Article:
A true independent
January 23, 2004
– Full name: Lewis Meskimen
– Age: 61
– How long have you lived in Vail, and where did you come from originally?
“I have lived here for 31 years and came from Santa Barbara, Calif.”
– Occupation: Owner, Thank You Masked Man Services and Christmas by Masked Man
– Political/government experience:
Recommended Stories For You
“Elected to the Vail Recreation Board; appointed to the town of Vail’s Design Review Board, Vail’s Business License Authority, the Eagle County Planning Commission, and the Pitkin Creek Condominium Association’s Board of Directors; taught hunter’s education for Eagle County.”
– 1) ” What specific concerns or issues led you to run for Vail Town Council?
“My concern is that the town of Vail remains fiscally responsible and viable ” not just for 20 years but for 50 and 100 years ” without losing it’s identity.”
– 2) ” What do residents of Vail want from local government, and how do you plan to meet their needs?
“I feel that the citizens of Vail want to be heard and their concerns listened to. I plan to keep an open mind and listen to all points of view.”
– 3) ” What personal qualities do you feel you offer that will best benefit town government?
“I have the ability to listen to the viewpoints of others and to take those viewpoints into consideration. Serving on the boards of the Vail Recreation District and Pitkin Creek Homeowners Association, I have learned the importance of fiscal responsibility. Running my own business for 27 years has shown me that you can dream, but you can’t always purchase.”
– 4) ” The most recent Vail Community Survey identified “sustaining economic vitality of businesses in Vail” as the most important issue on the minds of Vail’s residents. How do you plan to address that?
“I have no preconceived ideas. With the revitalization of Lionshead and the redevelopment of the Sonnenalp, the (Vail Village Inn) and the Chateau at Vail sites, the additional commercial spaces will generate new businesses and ideas. The new streetscape and Front Door projects will make Vail more appealing.”
– 5) ” Declining sales-tax revenues are being blamed for a decline in Vail’s economic vitality. If elected, how would you turn things around?
“I am not an economist nor am I a fortuneteller. We need to market the town and to streamline the town’s bureaucracy so that businesses can survive.”
– 6) ” A common question has been “how can the town help the business community?” But how do you think the business community could become less dependent on the town?
“As in the previous question, market the town and streamline the bureaucracy.”
– 7) ” A lot has been said recently on “accountability.” What does that mean to you?
“According to the dictionary, ‘accountability’ is being able to explain or to be answerable. I will work on making informed decisions based on facts and figures that support my decisions.”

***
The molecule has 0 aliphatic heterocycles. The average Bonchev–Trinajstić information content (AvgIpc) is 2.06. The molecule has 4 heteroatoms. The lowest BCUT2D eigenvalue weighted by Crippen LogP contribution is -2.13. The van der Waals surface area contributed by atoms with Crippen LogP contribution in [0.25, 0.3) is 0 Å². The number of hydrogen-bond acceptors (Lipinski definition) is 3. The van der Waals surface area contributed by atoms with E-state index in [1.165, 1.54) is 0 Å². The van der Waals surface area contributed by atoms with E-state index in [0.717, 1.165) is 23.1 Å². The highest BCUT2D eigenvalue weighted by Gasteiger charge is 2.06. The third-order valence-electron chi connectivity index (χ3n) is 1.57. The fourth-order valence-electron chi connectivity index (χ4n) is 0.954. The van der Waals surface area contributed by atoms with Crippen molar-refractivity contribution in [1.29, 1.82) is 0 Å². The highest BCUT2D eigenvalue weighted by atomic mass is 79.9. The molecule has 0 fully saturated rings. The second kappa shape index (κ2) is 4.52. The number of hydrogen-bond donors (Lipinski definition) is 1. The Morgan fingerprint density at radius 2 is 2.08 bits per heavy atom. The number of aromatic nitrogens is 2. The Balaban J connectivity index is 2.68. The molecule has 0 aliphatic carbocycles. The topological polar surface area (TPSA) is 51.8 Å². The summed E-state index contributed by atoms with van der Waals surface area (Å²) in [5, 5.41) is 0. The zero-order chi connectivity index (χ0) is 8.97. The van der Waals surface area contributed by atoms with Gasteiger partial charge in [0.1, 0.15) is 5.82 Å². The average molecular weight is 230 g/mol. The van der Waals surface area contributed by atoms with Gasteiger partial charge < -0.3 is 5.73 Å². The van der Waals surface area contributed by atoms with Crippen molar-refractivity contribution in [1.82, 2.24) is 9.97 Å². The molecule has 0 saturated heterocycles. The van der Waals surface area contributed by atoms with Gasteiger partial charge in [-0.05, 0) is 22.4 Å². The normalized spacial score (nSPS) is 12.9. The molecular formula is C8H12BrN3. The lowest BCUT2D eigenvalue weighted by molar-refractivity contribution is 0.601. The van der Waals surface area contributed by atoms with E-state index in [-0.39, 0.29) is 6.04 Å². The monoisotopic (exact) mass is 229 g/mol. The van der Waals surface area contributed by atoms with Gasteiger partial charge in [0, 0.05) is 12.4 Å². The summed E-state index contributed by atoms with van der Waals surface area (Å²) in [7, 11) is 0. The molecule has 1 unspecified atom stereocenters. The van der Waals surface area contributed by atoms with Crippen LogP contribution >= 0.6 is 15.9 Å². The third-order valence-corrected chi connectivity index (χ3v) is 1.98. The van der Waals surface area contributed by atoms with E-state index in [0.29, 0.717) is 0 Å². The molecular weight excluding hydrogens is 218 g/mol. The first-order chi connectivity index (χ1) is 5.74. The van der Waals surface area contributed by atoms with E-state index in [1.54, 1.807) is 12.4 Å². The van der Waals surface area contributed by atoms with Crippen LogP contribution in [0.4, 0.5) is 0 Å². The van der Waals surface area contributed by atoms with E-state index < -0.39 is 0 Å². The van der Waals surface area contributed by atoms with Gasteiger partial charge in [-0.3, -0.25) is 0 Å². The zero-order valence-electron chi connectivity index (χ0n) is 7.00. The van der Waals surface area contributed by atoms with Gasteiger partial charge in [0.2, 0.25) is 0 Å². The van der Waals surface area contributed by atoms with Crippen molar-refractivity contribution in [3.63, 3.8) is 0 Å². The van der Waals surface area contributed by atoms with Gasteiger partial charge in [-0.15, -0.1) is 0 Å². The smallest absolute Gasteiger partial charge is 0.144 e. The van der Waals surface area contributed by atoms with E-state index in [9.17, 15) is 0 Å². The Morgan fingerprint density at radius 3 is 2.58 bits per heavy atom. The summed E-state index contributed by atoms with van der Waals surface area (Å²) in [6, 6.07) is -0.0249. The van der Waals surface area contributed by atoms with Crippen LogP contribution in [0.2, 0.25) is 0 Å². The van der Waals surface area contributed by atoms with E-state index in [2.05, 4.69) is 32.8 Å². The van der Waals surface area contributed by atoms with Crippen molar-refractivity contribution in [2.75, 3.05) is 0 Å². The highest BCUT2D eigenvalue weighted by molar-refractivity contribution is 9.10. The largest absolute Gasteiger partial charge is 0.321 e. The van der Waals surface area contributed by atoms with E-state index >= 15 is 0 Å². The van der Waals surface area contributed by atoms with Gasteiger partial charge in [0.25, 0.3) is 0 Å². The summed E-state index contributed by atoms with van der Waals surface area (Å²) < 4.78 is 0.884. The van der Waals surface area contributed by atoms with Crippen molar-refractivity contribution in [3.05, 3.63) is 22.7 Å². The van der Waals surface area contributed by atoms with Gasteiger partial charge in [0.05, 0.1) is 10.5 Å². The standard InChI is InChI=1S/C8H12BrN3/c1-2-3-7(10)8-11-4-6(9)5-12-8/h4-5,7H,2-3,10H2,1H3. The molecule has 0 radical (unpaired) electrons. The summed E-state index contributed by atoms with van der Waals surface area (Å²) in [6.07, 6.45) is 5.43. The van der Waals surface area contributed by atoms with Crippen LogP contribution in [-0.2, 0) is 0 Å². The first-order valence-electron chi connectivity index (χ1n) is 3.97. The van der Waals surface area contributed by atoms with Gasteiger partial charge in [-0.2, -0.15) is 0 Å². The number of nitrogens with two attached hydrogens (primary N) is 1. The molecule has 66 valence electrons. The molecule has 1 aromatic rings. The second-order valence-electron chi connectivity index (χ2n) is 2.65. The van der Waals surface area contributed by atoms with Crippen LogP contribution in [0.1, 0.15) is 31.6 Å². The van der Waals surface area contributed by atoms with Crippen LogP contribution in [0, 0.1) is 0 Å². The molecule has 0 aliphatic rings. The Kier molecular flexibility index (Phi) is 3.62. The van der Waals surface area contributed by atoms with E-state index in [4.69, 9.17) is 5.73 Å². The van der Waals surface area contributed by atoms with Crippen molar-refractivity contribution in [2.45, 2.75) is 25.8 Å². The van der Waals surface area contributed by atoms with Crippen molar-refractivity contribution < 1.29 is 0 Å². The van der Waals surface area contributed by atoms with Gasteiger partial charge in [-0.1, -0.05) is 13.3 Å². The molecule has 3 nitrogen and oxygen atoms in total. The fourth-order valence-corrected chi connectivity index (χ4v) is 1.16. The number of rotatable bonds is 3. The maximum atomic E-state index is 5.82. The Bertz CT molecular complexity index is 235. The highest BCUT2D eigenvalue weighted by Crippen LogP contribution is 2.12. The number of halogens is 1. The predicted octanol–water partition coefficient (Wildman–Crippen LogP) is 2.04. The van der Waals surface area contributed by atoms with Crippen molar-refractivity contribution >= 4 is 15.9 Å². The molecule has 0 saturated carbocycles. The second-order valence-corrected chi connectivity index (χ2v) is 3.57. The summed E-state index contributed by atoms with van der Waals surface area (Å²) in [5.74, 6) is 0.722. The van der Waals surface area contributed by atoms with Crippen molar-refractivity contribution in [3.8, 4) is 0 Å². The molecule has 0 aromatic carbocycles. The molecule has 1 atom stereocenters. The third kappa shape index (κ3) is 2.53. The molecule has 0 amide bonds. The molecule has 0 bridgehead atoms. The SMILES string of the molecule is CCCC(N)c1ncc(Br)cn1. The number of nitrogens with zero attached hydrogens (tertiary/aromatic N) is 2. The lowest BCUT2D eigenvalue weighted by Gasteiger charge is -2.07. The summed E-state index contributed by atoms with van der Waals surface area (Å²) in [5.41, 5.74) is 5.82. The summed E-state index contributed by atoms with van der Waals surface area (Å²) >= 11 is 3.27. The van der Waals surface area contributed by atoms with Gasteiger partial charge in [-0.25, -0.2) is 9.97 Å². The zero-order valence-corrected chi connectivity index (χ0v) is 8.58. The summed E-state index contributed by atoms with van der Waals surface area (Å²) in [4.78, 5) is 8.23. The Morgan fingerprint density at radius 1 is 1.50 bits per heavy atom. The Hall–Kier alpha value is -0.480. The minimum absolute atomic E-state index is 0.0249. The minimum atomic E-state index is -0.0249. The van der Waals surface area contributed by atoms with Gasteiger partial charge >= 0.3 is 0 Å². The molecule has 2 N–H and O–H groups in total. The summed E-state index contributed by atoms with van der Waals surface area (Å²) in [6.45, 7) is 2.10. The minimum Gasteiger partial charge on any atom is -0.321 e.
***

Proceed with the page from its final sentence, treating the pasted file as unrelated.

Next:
– 8) ” Streetscape improvements, including adding snowmelt capabilities, are due to begin this spring and continue in phases for several years. How can the town and the business community work together to minimize the short-term negative impacts?
“First, the Front Door of Vail must be done. Once the delivery trucks are off the street, we can do the pavement improvement. When the streetscape begins, market the event as a chance to watch a town be reborn. Have viewing areas where people can watch the redevelopment. This can also be applied to Lionshead.”
– 9) ” The previous Town Council adopted tax incremental financing, or TIF, as a way of funding public improvements to go along with a substantial amount of privately funded redevelopment in Lionshead. How can you help ensure the process works to the advantage of both Vail and the larger community in the valley?
“Be fiscally responsible ” no cost overruns. I will only be elected to represent and govern Vail, not the county. What is the county doing for Vail?”
– 10) ” Traffic noise from Interstate 70 has become a big issue in Vail. Should the town get serious about burying the interstate, or do you think noise walls are the solution?
“The new town manager has the correct approach for now. If this does not work, then we need to enforce the speed limit on I-70 from the top of the pass through town. Driving I-70 in Denver, I find I do not like the look of the sound walls. As time progresses and land prices increase, the feasibility of tunneling will become more practical. Each mile of freeway consumes 44 acres of land. In an eight-mile stretch, that’s 352 viable acres.
– 11) ” Vail began as a ski resort and evolved into a community. Where do you see this ongoing evolution going over the next 10 years?
“The town limits may not expand over the years, but the community will grow. We have to strive to make it a viable community. By this, I mean that Vail has to become a place where not just second-home owners and seasonal workers live. There needs to be dwellings for the middle manager and the business owner.”
– 12) ” The Donovan Park Pavilion is the first permanent community amenity built by the Town of Vail since the Vail Public Library in 1983. What kind of facility, if any, would you most like to see in the future and how would you propose funding it?
“The conference center and the fourth level of the Lionshead parking structure are the next facilities to be built. The reason the conference center is being built before the fire station in West Vail is that the funding is in place through the hotel bed tax and the small additional sales tax being collected.
– 13) ” The approval of housing at Middle Creek and the purchase of Timber Ridge are significant steps in Vail’s efforts to bring affordable housing to its employees. Do you believe the town should be more involved ” or less involved ” in providing housing?
“The lower rents for seasonal employees are OK for now. The town needs to look forward to ways to keep middle management and new business owners living and owning in Vail.”
With his gruff voice, no-nonsense manner, ever-present knit hat and bushy, salt-and-pepper mustache, Lewis “Lou” Meskimen can seem like one of those guys right out of a Hemingway novel, or perhaps an old movie.